By Celia Strong
Well, that certainly sounds positive. As we start another one of our many wine “journeys” together, it occurs to me that “wonderful” is a pretty accurate description of what we’re doing and accomplishing. Learning about a new wine, spending time together doing it, enjoying the new wine. All a wonderful, whole, big package. One of the best parts of each week is the pieces and parts we learn about each new wine. Pieces and parts we use to make it our wine.
This week we get pieces and parts for a California Chardonnay. One from a winery in Kenwood, in Sonoma County. Kenwood is an unincorporated community located between Santa Rosa and the town of Sonoma. In 1887, the Sonoma Land & Improvement Company owned the land that became Kenwood. The company laid out lots on the land in preparation for a railroad line coming through the next year. At first, the site was called “Rancho Los Guilicos,” the Mexican name for the property. But, “Guilicos,” the Spanish name for a local Indian tribe, was hard to pronounce. The name “Kenwood” was chosen as the new name, but why “Kenwood” is subject to various stories. Today, the town of Kenwood covers just over five square miles, has a dry-summer-subtropical climate, and is home to just over a dozen wineries. Our winery, Landmark, is one of these.
Landmark was founded, in 1974, by Bill Mabry and his family. One of the original investors was Damaris Deere Ford. She was the great-great-granddaughter of John Deere, who invented the first steel plow. By 1989, Damaris was the sole proprietor of Landmark and moved the winery to its current location. She chose to make Chardonnay wines, exclusively, and was responsible for creating their flagship wine, Landmark Overlook Chardonnay. In 1993, Damaris hired Helen Turley. Together, these two women created Landmark’s signature style of Chardonnay. They pressed whole clusters of grapes when they made their wines, used native yeast strains and French oak barrels for aging. Landmark’s 1995 Overlook Chardonnay was on Wine Spectator’s Top 100 List. The first of six times. (Since 1995, Landmark has expanded their wine production to include Pinot Noir and Syrah, too. But, we have to save these for a future “journey.”) Today, under winemaker Greg Stach, Landmark combines traditional techniques with a “less is more” philosophy. Great wine begins in the vineyard, so Stach and his staff only intervene to make sure they have consistency and quality. They rely on their grapes’ own intense flavors and specific vineyards’ characteristics.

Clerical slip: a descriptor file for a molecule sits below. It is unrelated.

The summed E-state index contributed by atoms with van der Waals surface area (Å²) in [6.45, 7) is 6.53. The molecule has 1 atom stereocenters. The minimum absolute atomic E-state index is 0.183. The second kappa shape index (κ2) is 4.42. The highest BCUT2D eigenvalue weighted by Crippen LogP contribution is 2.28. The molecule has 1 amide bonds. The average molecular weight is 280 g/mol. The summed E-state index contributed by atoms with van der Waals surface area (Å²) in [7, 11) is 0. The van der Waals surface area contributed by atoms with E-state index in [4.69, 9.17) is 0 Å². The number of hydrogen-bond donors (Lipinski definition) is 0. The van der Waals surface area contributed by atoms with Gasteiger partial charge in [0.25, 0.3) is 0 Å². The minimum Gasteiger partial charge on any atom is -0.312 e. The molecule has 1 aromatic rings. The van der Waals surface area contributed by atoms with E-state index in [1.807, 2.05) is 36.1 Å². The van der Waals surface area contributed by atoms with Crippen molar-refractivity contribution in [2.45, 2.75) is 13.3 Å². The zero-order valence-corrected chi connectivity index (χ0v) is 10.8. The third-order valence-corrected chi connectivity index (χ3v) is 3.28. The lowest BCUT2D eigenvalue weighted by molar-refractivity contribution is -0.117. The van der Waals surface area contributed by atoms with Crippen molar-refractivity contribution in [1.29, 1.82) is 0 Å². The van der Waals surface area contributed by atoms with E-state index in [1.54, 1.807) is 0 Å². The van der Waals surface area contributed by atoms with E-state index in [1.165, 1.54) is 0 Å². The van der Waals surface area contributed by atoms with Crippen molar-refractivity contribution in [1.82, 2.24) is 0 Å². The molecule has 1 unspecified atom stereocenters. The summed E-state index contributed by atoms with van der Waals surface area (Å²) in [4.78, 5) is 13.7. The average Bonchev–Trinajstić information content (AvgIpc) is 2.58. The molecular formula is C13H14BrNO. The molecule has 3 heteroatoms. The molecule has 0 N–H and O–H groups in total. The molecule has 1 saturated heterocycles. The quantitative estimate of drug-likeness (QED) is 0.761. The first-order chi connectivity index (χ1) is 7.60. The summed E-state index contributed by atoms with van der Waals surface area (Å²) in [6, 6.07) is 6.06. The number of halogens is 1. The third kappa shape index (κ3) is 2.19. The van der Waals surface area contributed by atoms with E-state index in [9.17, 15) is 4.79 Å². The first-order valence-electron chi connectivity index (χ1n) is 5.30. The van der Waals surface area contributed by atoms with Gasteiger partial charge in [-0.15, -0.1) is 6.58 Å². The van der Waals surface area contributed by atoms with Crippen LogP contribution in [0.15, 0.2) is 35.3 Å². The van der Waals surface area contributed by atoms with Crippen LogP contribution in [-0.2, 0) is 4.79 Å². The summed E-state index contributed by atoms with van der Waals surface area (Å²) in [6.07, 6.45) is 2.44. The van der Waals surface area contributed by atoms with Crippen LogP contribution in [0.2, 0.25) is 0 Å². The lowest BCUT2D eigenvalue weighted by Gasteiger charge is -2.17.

Which gets us to our Landmark Overlook Chardonnay. This wine is 100% Chardonnay, made with grapes from several vineyards within Sonoma County. Sometimes, as many as two dozen different sites, so you can imagine the layers of flavors. All these grapes are hand harvested and each lot is lightly pressed – whole bunches. The juice is allowed to settle for a day and then it is put into French oak barrels where the fermentation occurs spontaneously. The yeast cells that come off the grape skins and from inside the barrels do their work automatically. The juice, then the wine, stays in the barrels for about ten months. They are stirred twice a month to round out the textures and flavors of the wine. The Overlook Chard is a bright, gold color with very complex aromas and flavors. Pears, Meyer lemon, sage, lemon curd, quince, apricots, baked pie crusts, baking spices all rush out at you. This wine has some weight to it, too, so it pairs well with salmon, tuna, sea bass and other full body seafood, poultry and even pork. Roasted vegetables and tropical salsas are great with it, as well. When you first taste this wine, it makes you think of way more expensive Chardonnays. But more about that in a moment.
In 2011, Landmark Vineyards was acquired by Fiji Water. Yes, the bottled water in the square bottles. Fiji is owned by The Wonderful Company – a huge company that handles assorted top quality foods. With what we’ve just learned about the history and winemaking at Landmark, “wonderful” is a good description for the Overlook Chard. With its usual cost of $25 to $30, we could have “wonderful” once in a while. At $19.97? We can have “wonderful, wonderful, wonderful”. So let’s! Enjoy.